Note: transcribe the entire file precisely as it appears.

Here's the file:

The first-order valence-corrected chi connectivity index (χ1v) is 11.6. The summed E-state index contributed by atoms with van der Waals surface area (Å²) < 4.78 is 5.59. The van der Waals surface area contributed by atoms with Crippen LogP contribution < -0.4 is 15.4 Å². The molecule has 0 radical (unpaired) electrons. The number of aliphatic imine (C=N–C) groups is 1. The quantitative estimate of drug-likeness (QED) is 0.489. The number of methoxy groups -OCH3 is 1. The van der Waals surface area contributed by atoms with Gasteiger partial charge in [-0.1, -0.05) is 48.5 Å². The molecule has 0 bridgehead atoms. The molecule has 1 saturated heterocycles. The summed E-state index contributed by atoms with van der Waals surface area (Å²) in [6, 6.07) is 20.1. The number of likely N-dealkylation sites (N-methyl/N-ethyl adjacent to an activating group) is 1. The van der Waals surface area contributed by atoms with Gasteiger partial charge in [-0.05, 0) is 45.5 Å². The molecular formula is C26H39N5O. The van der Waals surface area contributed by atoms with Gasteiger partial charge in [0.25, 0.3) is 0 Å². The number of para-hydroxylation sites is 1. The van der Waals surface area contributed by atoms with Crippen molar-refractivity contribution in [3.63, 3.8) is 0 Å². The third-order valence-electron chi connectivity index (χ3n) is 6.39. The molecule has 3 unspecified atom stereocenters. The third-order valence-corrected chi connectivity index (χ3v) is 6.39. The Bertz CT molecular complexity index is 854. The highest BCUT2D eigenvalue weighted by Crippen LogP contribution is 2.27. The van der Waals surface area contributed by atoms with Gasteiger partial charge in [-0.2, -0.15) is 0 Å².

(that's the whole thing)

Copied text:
The first-order valence-corrected chi connectivity index (χ1v) is 11.6. The summed E-state index contributed by atoms with van der Waals surface area (Å²) < 4.78 is 5.59. The van der Waals surface area contributed by atoms with Crippen LogP contribution < -0.4 is 15.4 Å². The molecule has 0 radical (unpaired) electrons. The number of aliphatic imine (C=N–C) groups is 1. The quantitative estimate of drug-likeness (QED) is 0.489. The number of methoxy groups -OCH3 is 1. The van der Waals surface area contributed by atoms with Gasteiger partial charge in [-0.1, -0.05) is 48.5 Å². The molecule has 0 bridgehead atoms. The molecule has 1 saturated heterocycles. The summed E-state index contributed by atoms with van der Waals surface area (Å²) in [6, 6.07) is 20.1. The number of likely N-dealkylation sites (N-methyl/N-ethyl adjacent to an activating group) is 1. The van der Waals surface area contributed by atoms with Gasteiger partial charge in [-0.05, 0) is 45.5 Å². The molecular formula is C26H39N5O. The van der Waals surface area contributed by atoms with Gasteiger partial charge in [0.25, 0.3) is 0 Å². The number of para-hydroxylation sites is 1. The van der Waals surface area contributed by atoms with Crippen molar-refractivity contribution in [3.63, 3.8) is 0 Å². The third-order valence-electron chi connectivity index (χ3n) is 6.39. The molecule has 3 unspecified atom stereocenters. The third-order valence-corrected chi connectivity index (χ3v) is 6.39. The Bertz CT molecular complexity index is 854. The highest BCUT2D eigenvalue weighted by Crippen LogP contribution is 2.27. The van der Waals surface area contributed by atoms with Gasteiger partial charge in [-0.2, -0.15) is 0 Å².